|Joseph Conrad’s writing called upon his 20 years of experience as a mariner. (Joseph Conrad Society of America)|
“There was the strong bond of the sea, and also the fellowship of the craft, which no amount of enthusiasm for yachting and cruising and so on can give … One is only the amusement of life … the other is life itself.”
These words have stayed with Stevens Bunker for the past 50 years. Bunker, whose father was a chief engineer whose career reached back to the last days of the square-riggers, first read Conrad as a scrawny wiper, not more than a ship’s boy.
Though Bunker’s mariner life is now but a memory, the idea that going to sea is a vocation in the religious sense remains with him to this day.
“Conrad’s saying that the sea means something different to men in the merchant service,” said Bunker, 61, proprietor of the China Sea Marine Trading Company in Portland, Maine. “You immediately know that he knows what he’s talking about.”
As well he should.
Born Jozef Konrad Korzeniowski in 1857 — the son of Polish aristocrats living in a part of the Ukraine controlled by Russia — Conrad was orphaned as a boy. At 16, he fled to Marseilles to avoid conscription in the Russian army. There, his shipboard apprenticeship began in the French merchant fleet.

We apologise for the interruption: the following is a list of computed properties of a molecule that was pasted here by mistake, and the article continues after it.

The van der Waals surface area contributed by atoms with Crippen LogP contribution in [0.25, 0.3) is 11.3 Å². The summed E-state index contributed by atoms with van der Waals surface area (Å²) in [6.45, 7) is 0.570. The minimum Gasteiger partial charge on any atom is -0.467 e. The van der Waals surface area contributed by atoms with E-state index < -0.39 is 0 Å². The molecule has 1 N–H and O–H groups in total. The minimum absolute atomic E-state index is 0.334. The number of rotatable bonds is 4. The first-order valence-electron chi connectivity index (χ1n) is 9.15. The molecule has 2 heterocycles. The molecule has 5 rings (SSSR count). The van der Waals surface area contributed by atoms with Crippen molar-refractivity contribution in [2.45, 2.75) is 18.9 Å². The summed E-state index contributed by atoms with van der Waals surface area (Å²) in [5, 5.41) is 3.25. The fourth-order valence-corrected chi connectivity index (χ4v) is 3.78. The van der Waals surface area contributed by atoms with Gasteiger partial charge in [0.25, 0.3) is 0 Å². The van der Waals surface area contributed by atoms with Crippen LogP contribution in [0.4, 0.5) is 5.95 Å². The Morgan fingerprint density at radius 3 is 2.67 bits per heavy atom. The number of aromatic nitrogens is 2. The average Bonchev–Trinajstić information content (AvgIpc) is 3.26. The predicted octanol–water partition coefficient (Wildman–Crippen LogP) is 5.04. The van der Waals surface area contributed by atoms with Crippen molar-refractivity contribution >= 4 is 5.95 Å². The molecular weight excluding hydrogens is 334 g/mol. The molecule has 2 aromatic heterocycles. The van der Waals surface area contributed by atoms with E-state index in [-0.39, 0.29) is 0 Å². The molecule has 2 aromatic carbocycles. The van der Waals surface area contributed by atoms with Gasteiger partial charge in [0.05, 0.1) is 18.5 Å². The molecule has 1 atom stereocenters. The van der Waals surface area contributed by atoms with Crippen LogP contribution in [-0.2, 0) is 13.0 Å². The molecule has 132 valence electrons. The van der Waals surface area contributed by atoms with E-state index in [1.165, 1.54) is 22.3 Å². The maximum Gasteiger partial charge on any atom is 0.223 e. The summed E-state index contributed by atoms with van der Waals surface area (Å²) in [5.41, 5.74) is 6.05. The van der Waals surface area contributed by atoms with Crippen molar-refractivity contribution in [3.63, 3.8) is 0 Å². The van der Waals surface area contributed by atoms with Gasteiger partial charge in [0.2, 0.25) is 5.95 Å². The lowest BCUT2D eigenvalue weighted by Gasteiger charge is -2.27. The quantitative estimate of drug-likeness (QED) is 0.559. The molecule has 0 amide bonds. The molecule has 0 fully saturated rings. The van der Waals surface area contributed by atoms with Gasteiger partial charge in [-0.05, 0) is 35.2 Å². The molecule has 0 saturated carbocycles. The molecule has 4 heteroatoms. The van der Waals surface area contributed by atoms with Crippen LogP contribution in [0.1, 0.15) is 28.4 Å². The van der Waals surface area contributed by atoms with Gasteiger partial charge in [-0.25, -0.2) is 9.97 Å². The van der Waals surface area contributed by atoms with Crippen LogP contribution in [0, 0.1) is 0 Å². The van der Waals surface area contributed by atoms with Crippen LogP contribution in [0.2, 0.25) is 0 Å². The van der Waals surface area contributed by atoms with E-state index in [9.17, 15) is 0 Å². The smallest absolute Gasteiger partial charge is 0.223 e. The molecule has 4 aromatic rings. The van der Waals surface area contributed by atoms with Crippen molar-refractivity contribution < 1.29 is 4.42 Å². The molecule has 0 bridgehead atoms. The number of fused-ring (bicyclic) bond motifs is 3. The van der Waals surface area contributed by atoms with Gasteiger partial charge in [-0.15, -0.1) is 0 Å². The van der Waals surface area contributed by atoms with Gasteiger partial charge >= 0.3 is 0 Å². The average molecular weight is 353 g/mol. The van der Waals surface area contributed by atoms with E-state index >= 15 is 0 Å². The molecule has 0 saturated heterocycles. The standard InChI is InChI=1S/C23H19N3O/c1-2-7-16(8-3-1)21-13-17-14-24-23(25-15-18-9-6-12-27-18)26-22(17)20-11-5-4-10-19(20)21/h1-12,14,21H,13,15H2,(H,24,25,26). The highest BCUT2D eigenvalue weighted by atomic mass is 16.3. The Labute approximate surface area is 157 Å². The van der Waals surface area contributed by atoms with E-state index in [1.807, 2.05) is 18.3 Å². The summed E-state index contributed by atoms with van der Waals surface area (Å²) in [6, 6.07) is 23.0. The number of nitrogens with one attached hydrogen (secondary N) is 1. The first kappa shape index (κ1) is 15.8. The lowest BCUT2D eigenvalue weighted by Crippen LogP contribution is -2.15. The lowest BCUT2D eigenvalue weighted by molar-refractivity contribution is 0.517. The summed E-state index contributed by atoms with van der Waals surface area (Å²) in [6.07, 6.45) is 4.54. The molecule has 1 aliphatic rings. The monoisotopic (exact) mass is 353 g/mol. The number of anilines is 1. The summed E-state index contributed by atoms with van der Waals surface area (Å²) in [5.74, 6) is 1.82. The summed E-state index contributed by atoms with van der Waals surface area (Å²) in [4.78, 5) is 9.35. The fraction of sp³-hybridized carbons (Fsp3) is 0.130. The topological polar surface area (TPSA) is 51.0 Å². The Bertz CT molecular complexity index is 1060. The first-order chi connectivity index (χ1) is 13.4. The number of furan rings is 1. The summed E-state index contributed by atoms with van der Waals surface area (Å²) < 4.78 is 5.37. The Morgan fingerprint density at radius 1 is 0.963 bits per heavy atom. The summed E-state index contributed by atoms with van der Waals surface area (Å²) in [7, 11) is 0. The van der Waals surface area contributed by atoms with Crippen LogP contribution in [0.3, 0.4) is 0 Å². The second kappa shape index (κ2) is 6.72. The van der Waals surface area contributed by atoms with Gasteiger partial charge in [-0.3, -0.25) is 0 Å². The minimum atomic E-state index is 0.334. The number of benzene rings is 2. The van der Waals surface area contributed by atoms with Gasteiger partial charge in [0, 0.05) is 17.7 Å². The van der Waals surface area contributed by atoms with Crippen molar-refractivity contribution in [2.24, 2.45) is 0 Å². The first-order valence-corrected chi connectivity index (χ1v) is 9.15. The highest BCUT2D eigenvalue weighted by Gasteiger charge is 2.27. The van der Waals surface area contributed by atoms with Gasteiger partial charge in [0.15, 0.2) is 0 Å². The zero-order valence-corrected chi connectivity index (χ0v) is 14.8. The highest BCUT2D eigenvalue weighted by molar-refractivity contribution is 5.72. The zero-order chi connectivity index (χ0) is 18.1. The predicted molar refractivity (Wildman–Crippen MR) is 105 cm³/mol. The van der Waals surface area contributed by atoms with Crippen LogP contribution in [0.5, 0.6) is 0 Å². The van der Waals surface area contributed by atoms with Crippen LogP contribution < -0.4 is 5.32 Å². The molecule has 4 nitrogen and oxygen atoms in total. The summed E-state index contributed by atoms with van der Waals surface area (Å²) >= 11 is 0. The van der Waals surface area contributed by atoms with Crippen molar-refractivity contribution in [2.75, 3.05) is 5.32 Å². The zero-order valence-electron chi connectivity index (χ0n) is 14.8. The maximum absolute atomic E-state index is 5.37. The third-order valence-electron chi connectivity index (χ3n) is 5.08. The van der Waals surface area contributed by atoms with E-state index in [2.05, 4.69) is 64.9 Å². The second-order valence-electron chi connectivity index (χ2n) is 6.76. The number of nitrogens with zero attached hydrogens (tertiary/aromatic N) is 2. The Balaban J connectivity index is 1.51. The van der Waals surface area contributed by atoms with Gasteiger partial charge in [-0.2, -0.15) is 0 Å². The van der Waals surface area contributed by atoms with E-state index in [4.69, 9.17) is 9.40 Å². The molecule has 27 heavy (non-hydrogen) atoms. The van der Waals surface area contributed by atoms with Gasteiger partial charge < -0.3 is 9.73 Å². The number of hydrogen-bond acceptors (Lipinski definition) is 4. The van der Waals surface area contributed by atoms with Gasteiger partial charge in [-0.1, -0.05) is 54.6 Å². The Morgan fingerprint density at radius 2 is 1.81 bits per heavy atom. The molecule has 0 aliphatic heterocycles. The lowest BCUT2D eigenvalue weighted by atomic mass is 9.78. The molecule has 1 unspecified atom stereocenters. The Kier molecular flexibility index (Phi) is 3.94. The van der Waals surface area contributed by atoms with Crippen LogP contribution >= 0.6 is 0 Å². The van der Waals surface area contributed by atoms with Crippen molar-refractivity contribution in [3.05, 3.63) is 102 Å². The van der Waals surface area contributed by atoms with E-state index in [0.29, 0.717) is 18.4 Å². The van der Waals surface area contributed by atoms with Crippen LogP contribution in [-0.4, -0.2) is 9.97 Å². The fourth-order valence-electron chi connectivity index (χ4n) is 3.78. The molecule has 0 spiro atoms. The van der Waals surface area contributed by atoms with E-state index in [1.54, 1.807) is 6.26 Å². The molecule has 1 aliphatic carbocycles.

Conrad would rise to master in the British merchant service (though he only commanded one vessel), and sailed for some 20 years before coming ashore for good in 1894, settling in England to write full time. He died in 1924 at age 67.
His life at sea — recounted in the 1906 autobiography Mirror of the Sea, as well as in a new biography, Joseph Conrad: Master Mariner by Peter Villiers — inspired the bulk of his work.
“He assumes you into that world,” said Bunker, again using the language as a theologian might: taking someone from one place and transporting him to another.
No small trick for any writer, much less an expatriate writing in a language he didn’t handle well until his early 20s.
Through Heart of Darkness — said to be the most widely read short novel in English — Lord Jim, The Nigger of the Narcissus, The Secret Sharer and Nostromo, as well as scores of short stories, Conrad became the great patriarch of modern fiction.